In due time, you can expect that I will wax rhapsodic. But until then, I share a bit of photographic quizzery, for fun.
For a pilgrimage earlier this year, I made arrangements to visit the cell in the Tower of London where St. Thomas More was imprisoned as he underwent trial for refusal to take the Oath of Supremacy imposed by King Henry VIII.
St. Thomas is my patron saint in Confirmation, and today (June 22) is his optional memorial.
Although the Tower of London was used to detain the King’s prisoners from time to time, it is not a prison per se. Rather, it was (and is) a secure location belonging to the Monarch, which, in addition to quarters for guards and officers, also provides cells for certain “special” prisoners. Usually, such prisoners would be brought in upon a boat from the Thames through the “Prisoner’s Gate”, and then marched from there to their cell within the Tower complex.
St. Thomas, due to his status and rank, qualified to be imprisoned there, in relative “comfort” compared to the prison of the time for commoners of the realm.
As he first arrived at the Tower in April 1534, he had some privileges which his guards and examiners slowly stripped away. For example, he was permitted a writing table and chair, sufficient light and supplies for writing, books (in particular his breviary), as well as reasonably warm clothing.
Within the cell itself, not atop a “tower” but actually quite close to ground level, which had open windows overlooking a moat ringing the Tower, there was a cavernous arched roof, and lack of heat and exposure to the elements would have been a tremendous discomfort, particularly in the damp London winter.
The rest of the time, if it were more temperate, the open cistern the served as the cell’s “bathroom” would emit noxious fumes and gases back into the cell from the collecting sewage below.
Over time, as St. Thomas remained obstinate and his handlers grew impatient and frustrated, “privileges” were removed; no more books for reading, no more paper and ink for writing, the spartan furnishings were taken away, food become less frequent and plentiful, and finally, the very clothes warming his body were stripped from him.
Meanwhile, St. Thomas would sometimes catch a glimpse of his daughter Margaret from outside the window. No doubt, he was aware that he was not the only one of his family sacrificing to defend what was true. Positions for sons and sons-in-law evaporated as St. Thomas had lost the king’s favor, his “friends”, and became a political pariah. No more prestige for anyone connected to the More family, but rather the opposite — infamy. The
Crown would take possession of his land holdings and turn his wife Alice out of their home. All of St. Thomas’ income was lost as well.
Despite his rhetorical prowess, St. Thomas is most impressive (to me) because he withheld from making any public statements about the situation of the King’s marriage. He avoided the controversy, and deftly navigated — deflected — from taking a position. Ultimately, even his silence caught up with him, until his silence became a source of condemnation.
St. Thomas is perhaps too frequently cited as the outspoken herald for religious liberty, when the opposite was really true. He was inchoate prudence and restraint when it came to stating his convictions. How often do we (somewhat impetuously) “jump the gun” in “taking a stand”? Here, in our particularly troubled times where freedom of religion is assailed, St. Thomas serves as a fitting guide and witness. He managed to do more for much longer because he let himself be guided in prayer to the Lord regarding when and how to act and speak.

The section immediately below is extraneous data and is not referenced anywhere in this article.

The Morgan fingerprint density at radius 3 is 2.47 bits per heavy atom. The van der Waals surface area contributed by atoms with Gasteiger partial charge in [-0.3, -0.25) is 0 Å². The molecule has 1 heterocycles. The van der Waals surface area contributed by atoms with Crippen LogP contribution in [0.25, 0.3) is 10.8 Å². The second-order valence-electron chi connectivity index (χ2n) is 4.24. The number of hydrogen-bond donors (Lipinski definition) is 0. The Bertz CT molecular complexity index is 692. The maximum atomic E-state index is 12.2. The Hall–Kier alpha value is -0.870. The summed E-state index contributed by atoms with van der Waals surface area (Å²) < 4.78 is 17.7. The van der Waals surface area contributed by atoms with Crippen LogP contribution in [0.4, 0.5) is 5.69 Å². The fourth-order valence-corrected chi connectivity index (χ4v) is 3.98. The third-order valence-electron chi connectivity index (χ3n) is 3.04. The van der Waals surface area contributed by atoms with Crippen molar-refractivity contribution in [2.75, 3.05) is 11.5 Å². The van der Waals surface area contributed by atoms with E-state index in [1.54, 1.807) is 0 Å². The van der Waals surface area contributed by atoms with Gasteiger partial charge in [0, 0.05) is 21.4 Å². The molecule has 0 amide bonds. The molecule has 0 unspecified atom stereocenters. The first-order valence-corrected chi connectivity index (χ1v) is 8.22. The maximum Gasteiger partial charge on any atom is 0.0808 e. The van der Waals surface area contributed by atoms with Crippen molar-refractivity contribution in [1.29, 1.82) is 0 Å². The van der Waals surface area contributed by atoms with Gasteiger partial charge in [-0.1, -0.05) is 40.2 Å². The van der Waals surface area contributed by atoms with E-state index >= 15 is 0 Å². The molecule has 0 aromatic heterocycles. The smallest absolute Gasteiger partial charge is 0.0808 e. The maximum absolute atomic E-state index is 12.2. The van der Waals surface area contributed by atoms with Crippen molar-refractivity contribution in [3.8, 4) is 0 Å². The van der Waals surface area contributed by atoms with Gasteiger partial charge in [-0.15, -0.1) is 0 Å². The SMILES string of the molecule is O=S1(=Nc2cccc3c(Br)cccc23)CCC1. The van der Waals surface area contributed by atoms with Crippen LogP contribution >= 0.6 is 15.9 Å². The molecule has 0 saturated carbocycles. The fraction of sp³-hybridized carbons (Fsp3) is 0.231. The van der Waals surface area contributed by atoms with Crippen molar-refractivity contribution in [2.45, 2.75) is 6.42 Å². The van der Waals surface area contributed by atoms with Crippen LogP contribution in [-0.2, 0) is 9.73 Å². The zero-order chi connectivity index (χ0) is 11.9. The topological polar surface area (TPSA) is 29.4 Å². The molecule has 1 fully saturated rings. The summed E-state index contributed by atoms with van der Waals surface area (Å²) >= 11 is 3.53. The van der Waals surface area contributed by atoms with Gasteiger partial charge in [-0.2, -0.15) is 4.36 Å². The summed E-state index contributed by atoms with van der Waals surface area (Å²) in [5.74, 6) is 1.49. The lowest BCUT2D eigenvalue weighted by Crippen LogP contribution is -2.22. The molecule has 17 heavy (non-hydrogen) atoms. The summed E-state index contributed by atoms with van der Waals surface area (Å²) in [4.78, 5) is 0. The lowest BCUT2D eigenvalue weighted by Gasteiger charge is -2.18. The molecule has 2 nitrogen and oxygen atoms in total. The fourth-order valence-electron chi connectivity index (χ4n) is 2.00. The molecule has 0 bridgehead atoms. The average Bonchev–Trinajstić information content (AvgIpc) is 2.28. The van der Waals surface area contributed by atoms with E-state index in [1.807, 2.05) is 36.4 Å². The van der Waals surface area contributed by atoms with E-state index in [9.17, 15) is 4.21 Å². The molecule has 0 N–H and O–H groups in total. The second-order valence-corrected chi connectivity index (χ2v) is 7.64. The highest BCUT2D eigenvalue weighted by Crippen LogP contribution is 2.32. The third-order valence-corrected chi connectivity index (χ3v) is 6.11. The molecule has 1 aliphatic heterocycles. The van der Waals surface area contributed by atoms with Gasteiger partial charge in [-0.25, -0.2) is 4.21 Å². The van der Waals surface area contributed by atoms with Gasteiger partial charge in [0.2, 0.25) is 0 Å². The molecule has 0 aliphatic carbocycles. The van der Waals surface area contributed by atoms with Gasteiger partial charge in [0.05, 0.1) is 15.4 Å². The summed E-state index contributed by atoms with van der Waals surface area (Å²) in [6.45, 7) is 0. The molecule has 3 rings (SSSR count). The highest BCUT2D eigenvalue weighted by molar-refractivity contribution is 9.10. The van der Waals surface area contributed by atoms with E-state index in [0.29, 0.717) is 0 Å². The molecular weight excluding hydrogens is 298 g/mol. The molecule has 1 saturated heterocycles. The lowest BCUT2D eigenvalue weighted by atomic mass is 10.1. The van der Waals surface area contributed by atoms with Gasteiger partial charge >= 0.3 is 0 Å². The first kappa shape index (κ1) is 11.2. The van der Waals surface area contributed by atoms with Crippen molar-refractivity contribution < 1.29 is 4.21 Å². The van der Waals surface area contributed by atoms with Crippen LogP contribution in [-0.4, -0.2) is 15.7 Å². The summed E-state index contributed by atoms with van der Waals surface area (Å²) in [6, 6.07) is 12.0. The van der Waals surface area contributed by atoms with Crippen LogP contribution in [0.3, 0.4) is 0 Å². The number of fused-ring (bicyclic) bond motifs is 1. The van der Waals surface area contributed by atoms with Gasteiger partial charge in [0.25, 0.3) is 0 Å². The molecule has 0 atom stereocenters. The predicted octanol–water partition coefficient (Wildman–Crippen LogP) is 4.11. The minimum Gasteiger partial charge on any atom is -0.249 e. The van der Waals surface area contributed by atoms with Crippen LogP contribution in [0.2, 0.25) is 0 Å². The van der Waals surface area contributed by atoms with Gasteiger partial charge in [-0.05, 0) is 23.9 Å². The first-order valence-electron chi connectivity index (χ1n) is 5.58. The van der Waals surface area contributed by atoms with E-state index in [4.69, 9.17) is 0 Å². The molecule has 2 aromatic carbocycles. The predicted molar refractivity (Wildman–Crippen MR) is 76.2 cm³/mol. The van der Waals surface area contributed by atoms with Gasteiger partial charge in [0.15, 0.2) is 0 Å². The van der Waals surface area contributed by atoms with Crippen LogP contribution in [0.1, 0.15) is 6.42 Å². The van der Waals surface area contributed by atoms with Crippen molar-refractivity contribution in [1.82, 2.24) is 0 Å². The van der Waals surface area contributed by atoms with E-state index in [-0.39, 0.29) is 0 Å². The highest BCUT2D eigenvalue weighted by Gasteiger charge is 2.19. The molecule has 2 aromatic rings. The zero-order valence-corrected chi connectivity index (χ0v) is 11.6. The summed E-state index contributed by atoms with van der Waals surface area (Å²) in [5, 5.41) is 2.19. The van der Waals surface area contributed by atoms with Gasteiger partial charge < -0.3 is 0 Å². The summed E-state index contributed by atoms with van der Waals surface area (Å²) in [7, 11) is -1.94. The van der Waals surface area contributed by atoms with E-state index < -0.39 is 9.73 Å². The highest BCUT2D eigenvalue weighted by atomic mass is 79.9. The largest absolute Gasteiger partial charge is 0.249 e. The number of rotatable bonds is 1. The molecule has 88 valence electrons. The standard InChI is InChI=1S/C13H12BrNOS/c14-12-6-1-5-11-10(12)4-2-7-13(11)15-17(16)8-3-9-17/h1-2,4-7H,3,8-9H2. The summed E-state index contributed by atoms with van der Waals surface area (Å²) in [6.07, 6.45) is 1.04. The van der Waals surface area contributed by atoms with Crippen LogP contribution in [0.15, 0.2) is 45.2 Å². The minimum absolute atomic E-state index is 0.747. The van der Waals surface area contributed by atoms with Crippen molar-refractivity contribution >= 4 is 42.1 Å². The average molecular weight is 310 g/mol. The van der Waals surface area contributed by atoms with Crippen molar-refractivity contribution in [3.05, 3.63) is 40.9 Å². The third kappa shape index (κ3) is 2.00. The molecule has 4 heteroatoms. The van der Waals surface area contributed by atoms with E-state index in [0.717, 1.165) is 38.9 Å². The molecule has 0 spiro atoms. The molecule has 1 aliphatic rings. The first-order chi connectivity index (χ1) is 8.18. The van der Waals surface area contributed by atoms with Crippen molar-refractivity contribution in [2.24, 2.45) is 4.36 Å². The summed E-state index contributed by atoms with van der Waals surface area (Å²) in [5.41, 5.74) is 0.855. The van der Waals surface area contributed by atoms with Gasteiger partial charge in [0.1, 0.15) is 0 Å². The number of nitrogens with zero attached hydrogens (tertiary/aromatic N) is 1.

It was only once the jury (after just fifteen minutes) found him guilty upon hearsay that he put to rest the question of his “guilt”. Only then did he once for all make known that the king could not become head of any “church of England” and that the king’s marriage to Queen Catherine was true and binding upon him.
Shortly thereafter he was taken from his cell to Tower Hill (nearby) and beheaded. He said to the crowd that he “died the King’s good servant, but God’s first.” Also, retaining his (sometimes ribald) sense of humor to the end, and having become rather hirsute from his time locked up in the Tower, St. Thomas swept his profuse beard away from the path of the ax — saying, “This [my beard] has not offended the king!” — lest it fall the way of his head.
Surprisingly, throughout his imprisonment, and despite his high station, St. Thomas’ enjoyed a popularity among the people. He was respected — perhaps he developed a reputation for fairness over a long and distinguished legal career, or shrewdness, or managed to avoid giving offense unnecessarily, but he was beloved. His bodily remains came to be venerated very shortly after his execution, though he was not canonized until 1935 by Pope Pius XI.
In today’s Office of Readings, we find part of a letter written to St. Thomas’ daughter, Margaret, while he was imprisoned in the Tower (from the English Works of Sir Thomas More, London, 1557, p. 1454):
Although I know well, Margaret, that because of my past wickedness I deserve to be abandoned by God, I cannot but trust in his merciful goodness. His grace has strengthened me until now and made me content to lose goods, land, and life as well, rather than to swear against my conscience. God’s grace has given the king a gracious frame of mind toward me, so that as yet he had taken from me nothing but my liberty. In doing this His Majesty has done me such great good with respect to spiritual profit that I trust that among all the great benefits he has heaped so abundantly upon me I count my imprisonment the very greatest. I cannot, therefore, mistrust the grace of God. Either he shall keep the king in that gracious frame of mind to continue to do me no harm, or else, if it be his pleasure that for my other sins I suffer in this case as I shall not deserve, then his grace shall give me the strength to bear it patiently, and perhaps even gladly.